Politics

VA Secretary In The Hot Seat For European Pleasure Trips And Lying To Media

The allegations against Veterans Affairs Secretary David Shulkin go beyond misuse of taxpayer money to fund a European trip for him and his wife, according to a Wednesday report from the Inspector General.

Shulkin also allegedly misled investigators and the media about reimbursing airfare for his wife and himself, used his staff to plan sightseeing trips around his official duties, and improperly accepted a gift of tickets to the Wimbledon tennis championships.

Shulkin, who was appointed to lead the VA by President Donald Trump and confirmed in February 2017, spent government resources to fly himself, his wife and several staff members to Copenhagen, Denmark, and London, England in June 2017. The trip was valuable to his work as secretary, Shulkin told the IG, and he met with multiple veterans counterparts during the nine days in Europe.

The IG found, however, that though the delegation “spent nine full days in Europe, there were only three-and-a-half days of meetings in addition to a reception the evening before the start of the London Summit,” amounting to a misuse of government resources.

The OIG also found that Shulkin’s chief of staff Vivieca Wright Simpson made false claims, violating federal law, and referred her case to the Department of Justice for potential prosecution. The DOJ chose not to bring charges.

Wright Simpson allegedly misled the department into thinking Shulkin would be receiving an award in Copenhagen, which would allow the VA to pay for his wife, dermatologist Dr. Merle Bari, to go on the trip. Her air fare cost the department $4,312.

Shulkin also directed an assistant to plan day excursions for him and his wife, the IG said. Their pleasure trips included visits to palaces around Denmark, a boat tour, shopping, and unplanned trips into Sweden for dinner during the continental part of their trip. In England, the couple visited Churchill War Rooms, Buckingham Palace, Kensington, Westminster Abbey, cruised the River Thames, and various other London tourist destinations, according to the IG report.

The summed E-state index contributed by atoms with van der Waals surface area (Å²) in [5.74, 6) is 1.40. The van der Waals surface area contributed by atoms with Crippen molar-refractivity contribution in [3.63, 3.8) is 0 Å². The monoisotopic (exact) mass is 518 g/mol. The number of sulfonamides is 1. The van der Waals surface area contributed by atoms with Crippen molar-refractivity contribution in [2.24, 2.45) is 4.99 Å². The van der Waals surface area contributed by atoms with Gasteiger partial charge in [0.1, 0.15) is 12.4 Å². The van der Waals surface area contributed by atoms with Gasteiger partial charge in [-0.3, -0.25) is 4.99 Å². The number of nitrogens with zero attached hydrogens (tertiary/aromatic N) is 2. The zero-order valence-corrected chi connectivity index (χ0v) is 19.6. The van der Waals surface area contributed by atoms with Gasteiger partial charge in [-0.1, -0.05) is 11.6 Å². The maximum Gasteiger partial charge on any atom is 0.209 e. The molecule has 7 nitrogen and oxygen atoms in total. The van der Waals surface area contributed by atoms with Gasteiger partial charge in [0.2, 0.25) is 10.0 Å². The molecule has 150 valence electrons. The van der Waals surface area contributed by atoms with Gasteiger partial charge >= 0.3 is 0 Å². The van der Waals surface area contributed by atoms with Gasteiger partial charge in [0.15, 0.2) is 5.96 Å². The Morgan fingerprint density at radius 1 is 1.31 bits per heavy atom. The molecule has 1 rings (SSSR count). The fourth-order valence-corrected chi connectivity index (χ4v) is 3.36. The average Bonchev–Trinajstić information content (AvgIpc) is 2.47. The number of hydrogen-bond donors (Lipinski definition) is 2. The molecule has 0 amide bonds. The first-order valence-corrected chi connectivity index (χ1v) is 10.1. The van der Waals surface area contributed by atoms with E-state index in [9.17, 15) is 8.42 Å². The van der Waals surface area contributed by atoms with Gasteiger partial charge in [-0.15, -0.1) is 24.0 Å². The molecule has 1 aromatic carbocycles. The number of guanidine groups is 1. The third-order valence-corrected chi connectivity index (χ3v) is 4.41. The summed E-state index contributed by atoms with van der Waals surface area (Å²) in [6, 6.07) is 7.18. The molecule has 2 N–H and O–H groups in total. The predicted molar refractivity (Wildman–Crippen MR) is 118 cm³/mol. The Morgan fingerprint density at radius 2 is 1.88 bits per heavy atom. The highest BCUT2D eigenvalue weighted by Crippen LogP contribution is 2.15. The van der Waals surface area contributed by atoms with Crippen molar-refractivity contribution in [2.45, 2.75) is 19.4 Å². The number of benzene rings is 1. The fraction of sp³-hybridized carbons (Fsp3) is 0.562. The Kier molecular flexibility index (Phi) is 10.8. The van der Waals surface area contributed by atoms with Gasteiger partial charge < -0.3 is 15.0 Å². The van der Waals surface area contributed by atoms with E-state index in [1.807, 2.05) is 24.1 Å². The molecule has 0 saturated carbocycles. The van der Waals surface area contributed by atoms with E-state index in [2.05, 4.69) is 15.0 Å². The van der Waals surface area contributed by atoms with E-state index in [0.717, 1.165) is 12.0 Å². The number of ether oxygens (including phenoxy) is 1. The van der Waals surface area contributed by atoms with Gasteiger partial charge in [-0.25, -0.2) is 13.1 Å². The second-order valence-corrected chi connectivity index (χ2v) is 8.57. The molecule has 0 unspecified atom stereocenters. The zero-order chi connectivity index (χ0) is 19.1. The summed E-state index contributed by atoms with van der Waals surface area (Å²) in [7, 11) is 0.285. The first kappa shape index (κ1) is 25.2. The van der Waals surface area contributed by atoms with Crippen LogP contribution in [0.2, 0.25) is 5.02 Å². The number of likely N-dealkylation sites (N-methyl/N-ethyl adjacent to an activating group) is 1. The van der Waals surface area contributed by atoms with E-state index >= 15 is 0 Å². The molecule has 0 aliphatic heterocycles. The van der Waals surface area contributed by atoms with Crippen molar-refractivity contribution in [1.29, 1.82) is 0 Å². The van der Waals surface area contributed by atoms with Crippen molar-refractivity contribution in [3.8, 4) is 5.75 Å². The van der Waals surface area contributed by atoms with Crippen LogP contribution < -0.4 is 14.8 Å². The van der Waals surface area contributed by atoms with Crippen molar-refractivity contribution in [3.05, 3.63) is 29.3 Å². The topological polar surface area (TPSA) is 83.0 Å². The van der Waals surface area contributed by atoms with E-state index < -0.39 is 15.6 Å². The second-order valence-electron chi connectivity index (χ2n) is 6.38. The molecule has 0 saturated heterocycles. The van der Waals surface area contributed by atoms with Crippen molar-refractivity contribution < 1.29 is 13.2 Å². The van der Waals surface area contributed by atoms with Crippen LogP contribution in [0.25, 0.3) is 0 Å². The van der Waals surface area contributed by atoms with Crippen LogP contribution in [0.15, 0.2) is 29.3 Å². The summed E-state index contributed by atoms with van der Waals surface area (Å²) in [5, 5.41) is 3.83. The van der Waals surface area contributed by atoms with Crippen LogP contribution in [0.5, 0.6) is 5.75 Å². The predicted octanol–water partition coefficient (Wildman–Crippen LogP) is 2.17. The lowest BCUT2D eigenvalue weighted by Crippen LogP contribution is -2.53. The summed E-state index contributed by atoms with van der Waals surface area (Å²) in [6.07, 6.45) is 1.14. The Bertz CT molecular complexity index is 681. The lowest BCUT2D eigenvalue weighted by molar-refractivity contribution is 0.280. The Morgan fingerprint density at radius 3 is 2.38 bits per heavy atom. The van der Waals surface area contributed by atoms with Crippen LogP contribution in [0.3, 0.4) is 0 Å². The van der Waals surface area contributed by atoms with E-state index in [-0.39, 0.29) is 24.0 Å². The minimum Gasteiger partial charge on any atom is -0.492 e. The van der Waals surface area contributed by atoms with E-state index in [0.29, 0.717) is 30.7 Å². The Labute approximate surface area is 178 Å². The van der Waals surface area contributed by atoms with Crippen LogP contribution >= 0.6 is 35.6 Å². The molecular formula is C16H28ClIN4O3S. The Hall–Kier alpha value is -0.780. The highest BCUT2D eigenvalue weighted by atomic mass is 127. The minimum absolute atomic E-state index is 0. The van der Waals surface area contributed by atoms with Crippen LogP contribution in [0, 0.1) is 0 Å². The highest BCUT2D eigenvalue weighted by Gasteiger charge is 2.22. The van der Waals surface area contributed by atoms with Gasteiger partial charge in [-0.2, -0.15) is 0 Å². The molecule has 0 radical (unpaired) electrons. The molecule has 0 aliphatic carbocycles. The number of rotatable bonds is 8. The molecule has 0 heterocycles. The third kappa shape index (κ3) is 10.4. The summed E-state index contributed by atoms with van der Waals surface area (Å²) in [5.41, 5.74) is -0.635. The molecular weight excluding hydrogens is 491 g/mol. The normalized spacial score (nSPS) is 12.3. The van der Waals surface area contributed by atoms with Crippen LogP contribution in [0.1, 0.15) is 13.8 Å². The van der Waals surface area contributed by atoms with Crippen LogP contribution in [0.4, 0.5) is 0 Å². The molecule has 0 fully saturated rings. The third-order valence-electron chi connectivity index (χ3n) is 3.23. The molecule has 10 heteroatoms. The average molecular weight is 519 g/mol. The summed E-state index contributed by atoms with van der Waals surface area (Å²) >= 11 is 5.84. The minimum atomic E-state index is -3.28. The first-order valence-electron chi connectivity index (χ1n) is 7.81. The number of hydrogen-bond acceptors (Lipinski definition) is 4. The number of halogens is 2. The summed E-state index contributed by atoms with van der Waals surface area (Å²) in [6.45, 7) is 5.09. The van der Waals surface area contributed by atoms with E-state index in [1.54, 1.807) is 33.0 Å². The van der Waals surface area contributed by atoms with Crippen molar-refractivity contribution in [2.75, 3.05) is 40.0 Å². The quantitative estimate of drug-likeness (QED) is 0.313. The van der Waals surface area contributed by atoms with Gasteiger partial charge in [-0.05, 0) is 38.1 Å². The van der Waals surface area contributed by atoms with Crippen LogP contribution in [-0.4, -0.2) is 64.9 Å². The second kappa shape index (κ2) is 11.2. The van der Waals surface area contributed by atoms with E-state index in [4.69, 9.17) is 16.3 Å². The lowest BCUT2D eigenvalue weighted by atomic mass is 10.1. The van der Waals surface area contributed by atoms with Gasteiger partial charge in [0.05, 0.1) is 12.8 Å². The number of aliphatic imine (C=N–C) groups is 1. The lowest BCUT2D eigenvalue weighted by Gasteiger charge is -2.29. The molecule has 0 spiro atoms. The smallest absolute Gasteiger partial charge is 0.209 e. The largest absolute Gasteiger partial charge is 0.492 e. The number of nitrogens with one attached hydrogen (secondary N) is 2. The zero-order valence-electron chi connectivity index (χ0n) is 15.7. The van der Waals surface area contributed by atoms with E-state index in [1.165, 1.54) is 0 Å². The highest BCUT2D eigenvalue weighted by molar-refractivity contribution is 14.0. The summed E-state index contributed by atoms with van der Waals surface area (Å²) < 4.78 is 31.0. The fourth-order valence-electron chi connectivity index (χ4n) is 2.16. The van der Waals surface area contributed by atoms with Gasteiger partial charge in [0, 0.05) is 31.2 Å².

Aside from the potential misuse of government time and resources, the couple’s attendance of the Wimbledon championships caused the IG to raise ethics concerns. Shulkin and his wife received the Wimbledon tickets as a gift from Victoria Gosling, the head of social impact for the for-profit social impact group Auden.

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After a September Washington Post story about the tickets and the European trip, Shulkin told ethics investigators at the VA that “there is no business relationship, but purely a social friendship” between his wife and Gosling. The IG found that explanation to be insufficient to meet the “personal friendship” requirement that exempts cabinet secretaries from the normal ban on accepting gifts.

The VA misled the media when it told The Post that “all activities including Wimbledon were reviewed and approved by ethics counsel,” a statement the IG says is not accurate. According to one staffer, Shulkin helped write that statement, but he denies having any role in drafting it.

In a response to the IG’s investigation, VA Deputy Secretary Thomas Bowman said that the IG did not give enough time for Shulkin to respond. He added that the secretary would be willing to reimburse the department for the cost of Bari’s travel. The report “cast the VA, the secretary and others identified in the report in the least favorable light,” Bowman said.

The IG recommended that Shulkin reimburse the VA for his wife’s airfare, repay the cost of the Wimbledon tickets to Gosling or pay the same amount to the U.S. Treasury. The VA should take administrative action against Wright Simpson and any other employee involved in the European trip, the IG said, audit the expense records for all 11 travelers and review how it trains employees on travel planning and ethics rules pertaining to gifts.

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